Friday, November 20, 2015

Carole King Covers: You've Got A Friend

It's possibly a fact that Ms King's best known song is in itself best known as a cover, namely the comforting and syrupy balm of James Taylor singing "You've Got a Friend", perhaps also "his" best known song. I don't know whether this can or could be proven as, with someone having a career stretching from being a Brill Building manufactured popsmith in the early 60s, to hippie chick troubador a decade later, to damn right, yes, she's still going with a bit of both and everything in between, it's difficult to work out. I guess it's in part generational, with the hepcats of '66 nodding sagely as the by then far and wigged-out Byrds phase their way through "Goin' Back", or the soulsters grooving to Aretha and "...Natural woman", so my generation picked up on "Tapestry", through her old friend and guitar slinger lifting a song from it as his break through single. But this isn't about sweet baby James, being more a tribute to some of the less well travelled versions. (Or is that so far travelled?)

I remain uncertain whether this is the worst thing I have ever heard or whether it is worse even than that, inescapably making me see the Muppets in my minds eye, so expertly do Bing Crosby and Fred Astaire channel Fozzie and Kermit. From the hideous patronising patronage of "contemporary" to the plodding singalongagramps of the performance, any nostalgic buzz for, say, "The Little Drummer Boy" evaporates.

Let's try something a bit more up-tempo, yeah, a James Brown influence:

Nooooooooo, take it off, take it away. Hideous even more than the old groaning above, is this supper club travesty really that Fred Wesley, those J.B.s? No wonder the album was "The Lost Album". I would.

Let's try again, some UK 80s indie, that'll be something, eh?

The Housemartins were the short-lived first band of Paul Heaton, later of "The Beautiful South" as here, and Norman "Fatboy Slim" Cook. And this version of the song is awful.

I'm beginning to lose faith and falter here. I mean, how difficult can it be? Hell, premium cover version listings site, Second Hand Songs, lists 125 versions. OK, so the list includes everyone from Billy Ray Cyrus to Barry Manilow, and God knows who in between.

One more, some late 90's acid jazz:

Brand New Heavies were/are a UK originally instrumental band forming in the mid 80s, diversifying into a somewhat bland vocal hybrid between jazz, funk and nods toward hip-hop and dance music, with a string of sultry southern US vocal divas passing through their ranks, Carleen Anderson and N'Dea Davenport being perhaps the 2 best known, but with Siedah Garrett on the above, a minor hit in the UK. Tellingly, it was not even on the US copy of its parent album. I have to say it's the best of the lot I have found today, if purely by virtue of comparison.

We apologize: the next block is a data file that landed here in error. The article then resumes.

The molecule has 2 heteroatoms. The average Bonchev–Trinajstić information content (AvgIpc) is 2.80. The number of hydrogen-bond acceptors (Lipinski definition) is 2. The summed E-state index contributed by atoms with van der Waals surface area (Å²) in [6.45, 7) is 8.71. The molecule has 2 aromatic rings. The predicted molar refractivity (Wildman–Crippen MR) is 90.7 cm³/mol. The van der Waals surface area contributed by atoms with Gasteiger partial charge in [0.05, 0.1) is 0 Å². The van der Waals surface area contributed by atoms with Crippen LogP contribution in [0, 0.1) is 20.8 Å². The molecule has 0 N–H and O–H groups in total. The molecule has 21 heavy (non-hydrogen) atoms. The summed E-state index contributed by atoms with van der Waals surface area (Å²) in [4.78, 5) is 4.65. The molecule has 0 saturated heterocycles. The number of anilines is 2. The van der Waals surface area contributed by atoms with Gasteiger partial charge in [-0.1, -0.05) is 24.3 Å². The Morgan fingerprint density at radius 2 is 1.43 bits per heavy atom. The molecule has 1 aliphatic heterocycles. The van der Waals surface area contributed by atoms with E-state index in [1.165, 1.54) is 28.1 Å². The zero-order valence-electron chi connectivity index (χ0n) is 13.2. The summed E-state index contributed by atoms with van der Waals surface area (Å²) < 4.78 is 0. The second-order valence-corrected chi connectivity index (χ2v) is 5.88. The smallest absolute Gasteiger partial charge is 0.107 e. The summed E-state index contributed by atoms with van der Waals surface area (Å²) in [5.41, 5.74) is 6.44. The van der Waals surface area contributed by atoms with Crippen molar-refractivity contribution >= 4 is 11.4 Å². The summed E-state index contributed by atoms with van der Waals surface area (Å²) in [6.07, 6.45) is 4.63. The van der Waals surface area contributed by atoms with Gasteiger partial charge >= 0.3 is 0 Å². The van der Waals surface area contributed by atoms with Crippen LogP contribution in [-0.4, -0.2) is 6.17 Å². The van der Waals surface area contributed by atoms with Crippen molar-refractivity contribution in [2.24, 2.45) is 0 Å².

So what's my point? Is it a good song? Well, I had always thought so, but maybe there is rather more of the Brill Building professional hit maker weave in "Tapestry" and "You've Got A Friend" than first hearing makes believe, hence the ease with which it sheds any credibility into a nylon leisure suit of schmaltz. And thus, maybe it is just the consummate interpretation skill of Taylor that embues it with any subtlety at all, although, to be fair, the original is pretty damn good too. Carole King was trained to write songs that would sell. 125 versions is a lot of versions and, by virtue of the names mentioned, hideous though to my ears, a lot of royalties. Success by any marker.

Finally, by way of a lift to my sorry conclusion, was it a fluke? Has the song got the capability of rising above it's apparent formula? Well, who better to give us that answer than the writer and the singer already mention, both here together, a mere 5 years ago.

Praise be! No fluke. Song good, interpretations vary............

Sunday, November 15, 2015

Carole King Covers: Don’t Bring Me Down

David Johansen: We Gotta Get Out Of This Place/Don't Bring Me Down/It's My Life

Last week, I watched all 10 episodes of Aziz Ansari’s great new Netflix series Master of None. In addition to being very funny, the show deals head on with issues of racism, sexism and ageism, among other “isms.” So, when I thought about suggesting a cover song theme for the next two weeks, I became sensitive to the fact that over the years we have done nine other themes focusing on cover songs, and in each case, but one, the spotlight artists were male. Joni Mitchell was the only featured woman. (And as I write this, I realize that all nine artists are white, something that also needs to be addressed). And that’s how we ended up with a theme highlighting Carole King Covers. (That’s a lot of “K” sounds, so it must be funny.)

Next year is the 45th anniversary of the release of Tapestry, which was King’s second solo release. It established her as a commercial success as a performer, and is still one of the largest selling albums of all time. Pretty much every song on the album is great, and I loved it when I was a kid, but it is, honestly, not an album that I pull out to listen to anymore. I hope that some of the other writers here write about covers of songs from Tapestry, and I might down the road, but not today.